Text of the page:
New Faculty Members
The MU College of Veterinary Medicine welcomes several new faculty members to the Department of Veterinary Medicine and Surgery.
New to the College – and the United States – this October is Dr. Daniela A. Mauler, a clinical instructor of neurology and neurosurgery. She completed her veterinary studies at Justus-Liebig-University in Giessen, Germany. She then worked as a visiting veterinarian in New York and Berlin and later worked as an associate veterinarian at clinics in Koeln, Germany. Most recently, Mauler completed an internship at Vetmed University Vienna in Austria and her residency at Ghent University in Belgium.
Mauler said she became interested in MU after seeing Dr. Dennis O’Brien, professor of veterinary medicine and surgery at the College, speak at a European College of Veterinary Neurology meeting in Germany two years ago.
“I was impressed by his research and his way to communicate with people,” she said. “I also knew about the outstanding reputation of (fellow professor of veterinary medicine and surgery) Joan Coates. So, when I saw the job posting online, I wanted to be part of this great team.”
Mauler’s interests include spinal cord disorders, especially spinal arachnoid diverticula in dogs.
In August, Dr. John R. Haller, DVM, joined the faculty as a clinical instructor of radiology. He completed his undergraduate education at the University of Texas at San Antonio and his veterinary studies at Texas A&M University. He then completed an internship in small animal medicine and surgery at the Southern Arizona Veterinary Specialty and Emergency Center and his residency in radiology at Gulf Coast Veterinary Specialists. Before coming to MU, Haller was an assistant professor of diagnostic imaging at Mississippi State University’s College of Veterinary Medicine. He is a diplomate of the American College of Veterinary Radiology.
“What drew me to MU was the ability to work in a bigger hospital with more radiologists and the faculty interaction that comes with working in a larger clinical setting with a higher caseload,” Haller said. “I enjoy working on the clinic floor and generating good discussions with radiologists and other clinicians about the cases we are seeing. MU provides me with the opportunity to see a larger and much more varied number of cases. It is never monotonous.”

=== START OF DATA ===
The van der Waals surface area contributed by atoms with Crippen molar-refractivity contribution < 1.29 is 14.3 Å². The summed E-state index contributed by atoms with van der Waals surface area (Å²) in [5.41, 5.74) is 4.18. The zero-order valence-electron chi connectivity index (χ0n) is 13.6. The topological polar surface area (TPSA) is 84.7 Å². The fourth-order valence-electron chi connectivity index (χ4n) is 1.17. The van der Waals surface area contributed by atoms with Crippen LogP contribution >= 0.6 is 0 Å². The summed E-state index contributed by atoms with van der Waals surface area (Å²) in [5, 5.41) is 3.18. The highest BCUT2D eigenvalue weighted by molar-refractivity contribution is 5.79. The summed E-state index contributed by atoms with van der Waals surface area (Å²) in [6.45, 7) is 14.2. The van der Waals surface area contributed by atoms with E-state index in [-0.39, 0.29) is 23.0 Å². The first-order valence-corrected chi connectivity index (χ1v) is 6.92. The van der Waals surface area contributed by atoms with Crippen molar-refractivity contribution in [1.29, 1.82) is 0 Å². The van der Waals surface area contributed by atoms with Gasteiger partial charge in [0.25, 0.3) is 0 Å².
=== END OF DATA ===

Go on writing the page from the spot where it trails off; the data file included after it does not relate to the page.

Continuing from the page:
Dr. Leslie Lyons, MS, PhD, joined the faculty in July as the Gilbreath-McLorn Endowed Professor of Comparative Medicine. She received both her MS and PhD in human genetics at the University of Pittsburgh and completed postdoctoral fellowships at the University of Pittsburgh and the National Cancer Institute. Before coming to MU, Lyons was a professor in Population Health and Reproduction at the University of California-Davis School of Veterinary Medicine.
Her research focuses on genetic aspects of domestic cats, including inherited diseases, traits and population dynamics, which are applied to genetic disease studies, translational medicine, genetic testing and forensic applications.
Lyons said she is enjoying MU’s atmosphere, resources and facilities.
“Overall, I have found that MU faculty and staff are naturally more collaborative and team-oriented,” she said. “The veterinary clinical faculty have been most eager to incorporate our program, and the resources at MU, including instrumentation in the VMTH and genetic-oriented faculty, are more accessible and accommodating. The atmosphere of a Division I sports program feels more like being home, the countryside is beautiful, the cost of living is reasonable and I am within a day’s drive to get to hometown and friends in Pittsburgh.”
Also joining the College in July was Dr. Barbara Gandolfi, MS, PhD, as an assistant research professor. She completed both her MS in zootechnics and her PhD in biotechnology applied to veterinary science at the University of Milan in Italy. Prior to joining MU’s faculty, Gandolfi was a postdoctoral fellow at the University of California-Davis, where she was awarded the 2013 Award for Excellence in Postdoctoral Research in recognition of her outstanding research accomplishments.
“The main interest of my research is to improve animal health,” Gandolfi said. “I started with ichthyosis in Chianina cattle during my undergraduate and master program in Milan, moved to the University of Salamanca (Spain), where I developed a vaccine to protect chickens from worm infections, and finally ended up working in the feline field, where I have successfully found the genetic cause for several diseases threatening the health of feline breeds. For each identified mutation, a genetic test was developed, providing breeders tools to improve the general health of the breed.”
Return to News and Events home